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the only motive assigned in the parable, as inducing him to such solicitude.

5th, All know, or at least ought to know, that the. imagery, or the language of parables, was never intended to be interpreted literally. This every sensible commentator allows to be correct in interpreting other parables. Why then interpret the language of the one before us literally? A parable, like a fable, is designed to impress on the mind, in a pleasing manner, some important truth. What man in his. senses ever supposed that the language of a fable was, intended to be interpreted literally? It is the moral lesson to be taught, which is of any importance, and the fable is only a pleasing mode of inculcating the moral. Great care, we think, is necessary in interpreting parables; and the utmost caution should be observed, in reasoning from them, to establish any particular doctrine of Christianity. The occasion of ihem ought to be strictly attended to, and the object the writer had in view by them. Without this, parables may be made to ieach any thing, and every thing, as fancy may dictate.

Perhaps it may be asked what then is the important truth our Lord intended to teach by this parable?” This I think may be learned from verse 31st.. -" If they hear not Moses and the prophets, neither would they be persuaded, though one rose from the dead." The parable was spoken to the unbelieving Jews, who enjoyed the writings of Moses and the prophets. They, as a people, owned such persons to be sent of God. If their writings did not persuade that wicked generation to believe, and turn from their evil ways, one sent from the dead would not effect these things in them. Such a person could come with no greater authority, nor give them any more assurance of the truth of God, than they had from Moses and the prophets. Jesus, who spoke this parable, did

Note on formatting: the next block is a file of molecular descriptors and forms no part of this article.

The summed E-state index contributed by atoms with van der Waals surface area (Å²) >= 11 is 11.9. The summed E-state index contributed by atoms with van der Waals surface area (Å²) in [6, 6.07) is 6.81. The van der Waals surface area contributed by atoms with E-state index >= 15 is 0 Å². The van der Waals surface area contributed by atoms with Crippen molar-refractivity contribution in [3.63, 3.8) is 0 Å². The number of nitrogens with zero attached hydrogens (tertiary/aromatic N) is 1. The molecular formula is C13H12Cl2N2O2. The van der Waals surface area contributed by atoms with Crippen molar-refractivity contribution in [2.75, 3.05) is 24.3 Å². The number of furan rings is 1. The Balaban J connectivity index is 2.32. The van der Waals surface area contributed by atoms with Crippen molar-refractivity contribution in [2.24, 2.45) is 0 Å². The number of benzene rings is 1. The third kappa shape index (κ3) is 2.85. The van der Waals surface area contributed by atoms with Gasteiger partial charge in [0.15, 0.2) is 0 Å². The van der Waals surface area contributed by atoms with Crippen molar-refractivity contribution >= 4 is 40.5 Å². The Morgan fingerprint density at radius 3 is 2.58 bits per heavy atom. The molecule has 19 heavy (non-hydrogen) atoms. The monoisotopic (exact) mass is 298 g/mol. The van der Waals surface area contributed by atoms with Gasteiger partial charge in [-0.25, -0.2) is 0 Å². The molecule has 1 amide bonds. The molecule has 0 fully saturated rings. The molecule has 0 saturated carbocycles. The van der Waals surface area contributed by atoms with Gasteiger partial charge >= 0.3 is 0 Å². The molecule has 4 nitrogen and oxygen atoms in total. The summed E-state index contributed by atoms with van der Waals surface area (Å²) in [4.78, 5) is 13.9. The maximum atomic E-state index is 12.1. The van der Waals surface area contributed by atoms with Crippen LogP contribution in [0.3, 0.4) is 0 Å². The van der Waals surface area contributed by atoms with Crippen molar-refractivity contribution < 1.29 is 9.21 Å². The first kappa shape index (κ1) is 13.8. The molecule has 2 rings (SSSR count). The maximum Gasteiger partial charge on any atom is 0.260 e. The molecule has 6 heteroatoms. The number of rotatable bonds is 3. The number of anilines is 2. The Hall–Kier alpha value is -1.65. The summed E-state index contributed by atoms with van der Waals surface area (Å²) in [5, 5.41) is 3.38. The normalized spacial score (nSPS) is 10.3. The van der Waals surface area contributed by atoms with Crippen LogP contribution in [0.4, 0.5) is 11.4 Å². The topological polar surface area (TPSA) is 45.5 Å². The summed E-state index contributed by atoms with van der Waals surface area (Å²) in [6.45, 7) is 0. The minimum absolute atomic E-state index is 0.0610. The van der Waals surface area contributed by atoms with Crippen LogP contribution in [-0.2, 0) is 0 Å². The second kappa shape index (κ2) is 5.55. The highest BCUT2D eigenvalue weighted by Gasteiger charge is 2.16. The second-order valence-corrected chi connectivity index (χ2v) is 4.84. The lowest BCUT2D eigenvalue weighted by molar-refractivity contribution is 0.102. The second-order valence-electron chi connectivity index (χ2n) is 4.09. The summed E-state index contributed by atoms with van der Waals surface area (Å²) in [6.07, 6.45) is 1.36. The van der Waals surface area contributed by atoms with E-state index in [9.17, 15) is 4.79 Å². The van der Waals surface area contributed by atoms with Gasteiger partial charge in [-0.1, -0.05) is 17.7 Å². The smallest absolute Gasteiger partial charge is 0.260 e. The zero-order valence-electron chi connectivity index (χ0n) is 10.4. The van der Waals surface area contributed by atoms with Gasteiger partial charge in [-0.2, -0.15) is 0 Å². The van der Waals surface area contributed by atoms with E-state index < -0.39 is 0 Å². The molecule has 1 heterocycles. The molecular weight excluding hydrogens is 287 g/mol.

rise from the dead, and abundant evidence of this was given them; but as a nation, the Jews still remained in unbelief, and were as little persuaded by this, as they were by Moses and the prophets. Is there any thing then surprising, that in this parable our Lord should introduce the popular idea, which the Jews had imbibed about punishment in Hades, when by it he was teaching them, that, if they did not believe Moses and the prophets, neither would they believe though one rose from the dead? It was only availing himself of their popular belief, to show them the obstinacy of their unbelief. It was taking them on their own received principles, to give the more effect to the parable spoken to them. This mode of teaching and reasoning has been adopted in all ages, and was used by our Lord on various occasions.